Bad Girls

Bad GirlsBad Girls by Jane Yolen and Heidi E. Y. Stemple. Illustrated by Rebecca Guay.
I first heard about this on the Kidlit Celebrates Women’s History blog, and the teen librarian was kind enough to buy it for me. The basic premise is just so fun – the book gives brief prose biographies of famous “bad girls” from history, from Delilah and Jezebel to the women of crime who inspired Chicago. Following the bio is a one-page comic panel discussion between the authors – the famed Jane Yolen and her daughter, Heidi E.Y. Stemple – about whether the woman in question was a truly bad girl or just misunderstood by history. Each biography is preceded by a full-page portrait by Guay, which are breathtakingly beautiful and beg to be made into posters. The bios are told in zippy modern language – just enough to whet the appetite, with enough resources for a full school report listed in the back. I ended up being frustrated by what I’d thought would be my favorite part of the book, the mother-daughter debates. I still think the idea has potential, but unfortunately, they always take the same positions – Jane says that the women are misunderstood, and Heidi, with a criminal justice background, says that they are bad. I would really have liked to see some more nuanced discussion, with the two agreeing about a person one way or the other at least some of the time. Another slight but understandable disappointment is that the book covers only women from classical history and the West, with the single dubious exception of the Russian Madame Popova. On the one hand, I’d’ve liked to see a little more diversity; on the other, if the subject is famous bad girls, it’s much harder to dig for women whose notoriety hasn’t spread to us. In short, I ended up not loving this quite as much as I’d hoped I would, but it’s still a lot of fun. It’s good light reading (um, considering the number of murderesses covered) for teens and up, both for fun and as preliminary research for biography projects.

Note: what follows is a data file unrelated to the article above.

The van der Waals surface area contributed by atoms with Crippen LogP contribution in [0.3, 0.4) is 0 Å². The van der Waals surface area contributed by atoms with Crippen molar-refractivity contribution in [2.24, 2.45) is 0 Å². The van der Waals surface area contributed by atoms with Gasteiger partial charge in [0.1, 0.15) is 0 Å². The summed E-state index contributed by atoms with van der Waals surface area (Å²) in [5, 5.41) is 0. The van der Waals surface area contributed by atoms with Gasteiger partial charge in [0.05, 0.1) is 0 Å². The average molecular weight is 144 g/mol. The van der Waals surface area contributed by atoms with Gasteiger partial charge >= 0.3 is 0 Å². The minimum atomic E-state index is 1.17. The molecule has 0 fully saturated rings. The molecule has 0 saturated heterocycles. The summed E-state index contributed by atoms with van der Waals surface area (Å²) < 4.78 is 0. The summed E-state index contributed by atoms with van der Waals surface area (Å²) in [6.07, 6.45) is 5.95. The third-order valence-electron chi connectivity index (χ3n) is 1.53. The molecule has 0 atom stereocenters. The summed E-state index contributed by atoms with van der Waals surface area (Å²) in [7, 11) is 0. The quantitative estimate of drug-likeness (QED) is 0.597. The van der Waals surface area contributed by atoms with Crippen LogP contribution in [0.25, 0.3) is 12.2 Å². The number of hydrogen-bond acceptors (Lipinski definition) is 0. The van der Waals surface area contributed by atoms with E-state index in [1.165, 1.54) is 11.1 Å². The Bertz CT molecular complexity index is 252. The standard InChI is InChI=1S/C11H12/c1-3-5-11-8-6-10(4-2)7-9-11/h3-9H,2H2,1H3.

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About Katy K.

I'm a librarian and book worm who believes that children and adults deserve great books to read.
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